Sammo Hung’s long-awaited return to the director’s chair (known as “The Bodyguard” here in the US and “My Beloved Bodyguard” everywhere else), his first since 1997’s Once Upon a Time in China in America, finds the now 64 year old star playing a recently retired security agent drifting sadly into dementia in a small town near the Russian border. After a stirring credit sequence chronicling the training of the formidable bodyguards that make up the Central Security Bureau, including a Gumpish composite photo of Sammo himself guarding Richard Nixon during the latter’s visit to China, and an animated prologue narrating Sammo’s tragic backstory (he lost his granddaughter while babysitting), the film settles into a gentle rhythm, broken only by the adorable cuteness of the little neighbor girl who pals around with Sammo and her gambling degenerate father, played by Andy Lau. The film’s first major action sequence follows Lau as he steals a bag of jewels first from the Russian mob, then from the Chinese gang who forced him to commit the crime in the first place. The second comes as Sammo defends the girl from the Chinese crooks as they try to kidnap her to get to Lau. The final is a tour de force as Sammo takes on the Chinese and the Russians at the film’s climax.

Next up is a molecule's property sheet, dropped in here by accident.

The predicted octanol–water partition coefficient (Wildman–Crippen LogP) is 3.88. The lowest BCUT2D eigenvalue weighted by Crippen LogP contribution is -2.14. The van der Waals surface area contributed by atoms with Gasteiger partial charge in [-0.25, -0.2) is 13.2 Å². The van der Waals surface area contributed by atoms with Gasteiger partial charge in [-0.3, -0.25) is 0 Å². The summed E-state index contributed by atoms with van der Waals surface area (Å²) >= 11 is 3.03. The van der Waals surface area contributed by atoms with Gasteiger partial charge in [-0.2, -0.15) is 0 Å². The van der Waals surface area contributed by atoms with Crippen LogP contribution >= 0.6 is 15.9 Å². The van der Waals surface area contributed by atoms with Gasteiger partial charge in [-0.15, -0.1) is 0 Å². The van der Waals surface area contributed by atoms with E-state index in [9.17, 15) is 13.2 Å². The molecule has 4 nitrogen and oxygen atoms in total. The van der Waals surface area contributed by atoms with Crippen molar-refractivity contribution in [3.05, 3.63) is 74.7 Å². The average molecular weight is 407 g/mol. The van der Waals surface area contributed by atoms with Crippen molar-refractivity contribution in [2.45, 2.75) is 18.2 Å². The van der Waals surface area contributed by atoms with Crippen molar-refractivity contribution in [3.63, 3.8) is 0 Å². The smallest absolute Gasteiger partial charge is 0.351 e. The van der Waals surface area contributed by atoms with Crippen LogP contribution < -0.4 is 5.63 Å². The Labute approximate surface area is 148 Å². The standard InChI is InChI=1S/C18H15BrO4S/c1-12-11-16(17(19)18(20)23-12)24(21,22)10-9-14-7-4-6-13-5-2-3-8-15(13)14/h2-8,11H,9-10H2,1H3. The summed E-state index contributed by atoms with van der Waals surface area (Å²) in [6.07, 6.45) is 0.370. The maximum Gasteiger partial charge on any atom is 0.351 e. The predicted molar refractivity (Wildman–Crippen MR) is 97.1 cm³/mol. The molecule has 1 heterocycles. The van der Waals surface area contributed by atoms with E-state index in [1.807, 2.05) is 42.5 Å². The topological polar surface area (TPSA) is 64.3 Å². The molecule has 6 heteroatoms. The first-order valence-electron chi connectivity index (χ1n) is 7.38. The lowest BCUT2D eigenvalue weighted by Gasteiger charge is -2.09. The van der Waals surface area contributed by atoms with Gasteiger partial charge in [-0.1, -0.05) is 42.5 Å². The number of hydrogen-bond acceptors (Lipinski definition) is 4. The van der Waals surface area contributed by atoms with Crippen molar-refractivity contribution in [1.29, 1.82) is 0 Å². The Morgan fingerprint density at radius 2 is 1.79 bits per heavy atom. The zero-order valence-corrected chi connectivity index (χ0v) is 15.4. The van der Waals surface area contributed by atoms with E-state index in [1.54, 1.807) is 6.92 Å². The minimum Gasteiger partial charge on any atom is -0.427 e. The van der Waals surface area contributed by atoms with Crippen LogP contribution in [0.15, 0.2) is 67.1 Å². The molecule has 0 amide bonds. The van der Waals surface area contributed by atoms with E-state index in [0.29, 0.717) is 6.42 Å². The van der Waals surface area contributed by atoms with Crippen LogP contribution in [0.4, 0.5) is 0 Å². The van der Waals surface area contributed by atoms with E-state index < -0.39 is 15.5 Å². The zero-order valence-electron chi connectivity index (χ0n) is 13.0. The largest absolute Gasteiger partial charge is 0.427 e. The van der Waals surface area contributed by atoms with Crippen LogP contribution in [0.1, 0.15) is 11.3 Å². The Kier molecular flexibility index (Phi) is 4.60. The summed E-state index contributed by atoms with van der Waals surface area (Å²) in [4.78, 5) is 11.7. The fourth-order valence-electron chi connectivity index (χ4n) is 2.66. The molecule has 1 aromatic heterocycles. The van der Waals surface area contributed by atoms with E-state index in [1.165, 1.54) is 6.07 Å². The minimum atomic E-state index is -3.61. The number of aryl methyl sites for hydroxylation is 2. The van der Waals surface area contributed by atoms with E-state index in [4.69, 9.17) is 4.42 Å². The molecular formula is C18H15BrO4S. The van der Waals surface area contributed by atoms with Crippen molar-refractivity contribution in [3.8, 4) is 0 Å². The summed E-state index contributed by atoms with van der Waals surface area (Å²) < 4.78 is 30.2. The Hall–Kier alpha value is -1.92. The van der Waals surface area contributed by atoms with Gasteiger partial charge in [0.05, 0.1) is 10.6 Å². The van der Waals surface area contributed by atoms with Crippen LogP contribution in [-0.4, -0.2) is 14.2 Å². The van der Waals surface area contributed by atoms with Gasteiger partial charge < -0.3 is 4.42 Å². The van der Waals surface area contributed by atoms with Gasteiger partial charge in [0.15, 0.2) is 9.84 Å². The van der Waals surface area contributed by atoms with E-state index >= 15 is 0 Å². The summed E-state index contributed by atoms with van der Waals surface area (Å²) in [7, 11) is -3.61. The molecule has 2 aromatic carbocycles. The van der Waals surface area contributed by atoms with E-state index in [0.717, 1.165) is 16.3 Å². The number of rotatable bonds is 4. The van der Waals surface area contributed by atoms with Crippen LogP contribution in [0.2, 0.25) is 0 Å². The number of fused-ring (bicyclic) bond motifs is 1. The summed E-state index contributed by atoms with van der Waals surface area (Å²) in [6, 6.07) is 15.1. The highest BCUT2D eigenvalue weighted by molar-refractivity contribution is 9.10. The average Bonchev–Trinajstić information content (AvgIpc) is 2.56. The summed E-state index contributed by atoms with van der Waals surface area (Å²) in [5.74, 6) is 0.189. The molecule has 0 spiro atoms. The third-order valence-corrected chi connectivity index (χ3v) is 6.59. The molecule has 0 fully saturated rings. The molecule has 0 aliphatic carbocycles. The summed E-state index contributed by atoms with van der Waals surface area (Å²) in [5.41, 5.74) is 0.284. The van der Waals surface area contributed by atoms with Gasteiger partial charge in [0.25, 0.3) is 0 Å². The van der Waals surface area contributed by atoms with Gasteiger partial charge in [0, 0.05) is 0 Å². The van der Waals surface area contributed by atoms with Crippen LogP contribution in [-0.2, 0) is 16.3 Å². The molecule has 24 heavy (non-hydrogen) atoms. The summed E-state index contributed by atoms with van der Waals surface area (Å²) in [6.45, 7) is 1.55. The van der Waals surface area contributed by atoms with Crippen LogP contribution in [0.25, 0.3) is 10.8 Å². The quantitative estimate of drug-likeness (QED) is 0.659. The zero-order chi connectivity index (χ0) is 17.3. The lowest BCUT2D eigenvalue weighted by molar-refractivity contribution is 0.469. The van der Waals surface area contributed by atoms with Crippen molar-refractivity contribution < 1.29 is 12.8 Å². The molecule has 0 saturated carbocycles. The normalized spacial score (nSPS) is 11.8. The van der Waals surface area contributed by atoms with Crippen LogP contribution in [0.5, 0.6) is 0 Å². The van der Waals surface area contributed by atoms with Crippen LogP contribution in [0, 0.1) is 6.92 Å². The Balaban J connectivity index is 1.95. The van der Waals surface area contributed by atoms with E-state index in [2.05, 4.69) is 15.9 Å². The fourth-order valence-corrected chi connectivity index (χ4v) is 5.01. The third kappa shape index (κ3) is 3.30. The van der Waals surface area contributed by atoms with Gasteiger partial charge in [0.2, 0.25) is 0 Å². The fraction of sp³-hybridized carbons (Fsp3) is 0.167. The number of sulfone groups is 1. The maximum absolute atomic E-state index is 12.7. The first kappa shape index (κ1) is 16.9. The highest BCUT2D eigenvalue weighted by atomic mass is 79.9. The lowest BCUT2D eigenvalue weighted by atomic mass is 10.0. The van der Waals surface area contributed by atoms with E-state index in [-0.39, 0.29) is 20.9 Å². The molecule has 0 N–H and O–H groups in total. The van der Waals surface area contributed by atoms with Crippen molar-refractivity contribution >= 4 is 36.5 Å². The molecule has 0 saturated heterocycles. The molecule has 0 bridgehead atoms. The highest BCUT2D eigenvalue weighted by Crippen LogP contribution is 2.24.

As round now as he is old, Sammo’s fights aren’t the astonishingly acrobatic feats of his early years, when he did things you wouldn’t believe possible for a human that fat. Nor are they even as mobile as his late career work in films like SPL or Rise of the Legend, where he traded speed and athleticism for sheer power. Aided by a convenient stab to the leg in the first sequence, thus giving narrative motivation to his immobility, Sammo mostly just stands in the middle of a room and breaks every limb that comes near him with a variety of grips and twists, the speed of which are enhanced with tricks of the camera. The comparison to The Final Master, another martial arts film at the 2016 Seattle International Film Festival, is illuminating: both films use editing and blurred motion to cover up for defects in their performers’ skill levels. However, where The Final Master cuts to obscure, rendering much of the apparently intricate choreography unintelligible, Sammo always makes the key motions visible, blurring or cutting out the in-between portions to emphasize the bone-crunching power of the impacts, highlighted still further by a unobtrusive X-Ray effect on the shattering extremity (a low-key version of the effect seen in Peter Chan’s Wuxia). The Final Master is dizzying, but Sammo makes the crowd go “whoa!”
Action aside, My Beloved Bodyguard is for the most part sentimental nonsense, densely packed with cameos from throughout Sammo’s career, from his classmates turned co-stars Yuen Biao, Yuen Wah, and Yuen Qiu, to the 1980s Golden Age with the wizened masters of Cinema City Tsui Hark, Dean Shek, and Karl Maka, to his last co-star, Eddie Peng. That it works at all is a testament to how, well, beloved Sammo is as a performer. His character has few lines: when Sammo is trying to act, he doesn’t talk very much (as in his brilliant performance in 1988’s Painted Faces). He doesn’t need to. Sammo Hung still has the most expressive eyes in the history of kung fu cinema.